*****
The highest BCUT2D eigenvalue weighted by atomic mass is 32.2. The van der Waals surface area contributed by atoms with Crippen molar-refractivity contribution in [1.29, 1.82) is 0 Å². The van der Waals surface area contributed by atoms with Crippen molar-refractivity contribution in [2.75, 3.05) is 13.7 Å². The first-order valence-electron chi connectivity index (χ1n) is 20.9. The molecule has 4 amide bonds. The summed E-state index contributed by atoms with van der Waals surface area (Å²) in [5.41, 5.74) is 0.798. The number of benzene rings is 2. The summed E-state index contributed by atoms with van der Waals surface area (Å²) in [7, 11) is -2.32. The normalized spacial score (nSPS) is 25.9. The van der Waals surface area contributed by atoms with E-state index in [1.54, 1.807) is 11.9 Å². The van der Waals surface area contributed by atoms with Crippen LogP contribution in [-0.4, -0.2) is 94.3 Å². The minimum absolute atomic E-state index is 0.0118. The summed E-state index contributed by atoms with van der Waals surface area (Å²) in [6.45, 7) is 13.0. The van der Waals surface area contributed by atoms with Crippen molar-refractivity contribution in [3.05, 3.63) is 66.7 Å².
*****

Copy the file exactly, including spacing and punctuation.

The highest BCUT2D eigenvalue weighted by atomic mass is 32.2. The van der Waals surface area contributed by atoms with Crippen molar-refractivity contribution in [1.29, 1.82) is 0 Å². The van der Waals surface area contributed by atoms with Crippen molar-refractivity contribution in [2.75, 3.05) is 13.7 Å². The first-order valence-electron chi connectivity index (χ1n) is 20.9. The molecule has 4 amide bonds. The summed E-state index contributed by atoms with van der Waals surface area (Å²) in [5.41, 5.74) is 0.798. The number of benzene rings is 2. The summed E-state index contributed by atoms with van der Waals surface area (Å²) in [7, 11) is -2.32. The normalized spacial score (nSPS) is 25.9. The van der Waals surface area contributed by atoms with E-state index in [1.54, 1.807) is 11.9 Å². The van der Waals surface area contributed by atoms with Crippen LogP contribution in [-0.4, -0.2) is 94.3 Å². The minimum absolute atomic E-state index is 0.0118. The summed E-state index contributed by atoms with van der Waals surface area (Å²) in [6.45, 7) is 13.0. The van der Waals surface area contributed by atoms with Crippen molar-refractivity contribution in [3.05, 3.63) is 66.7 Å².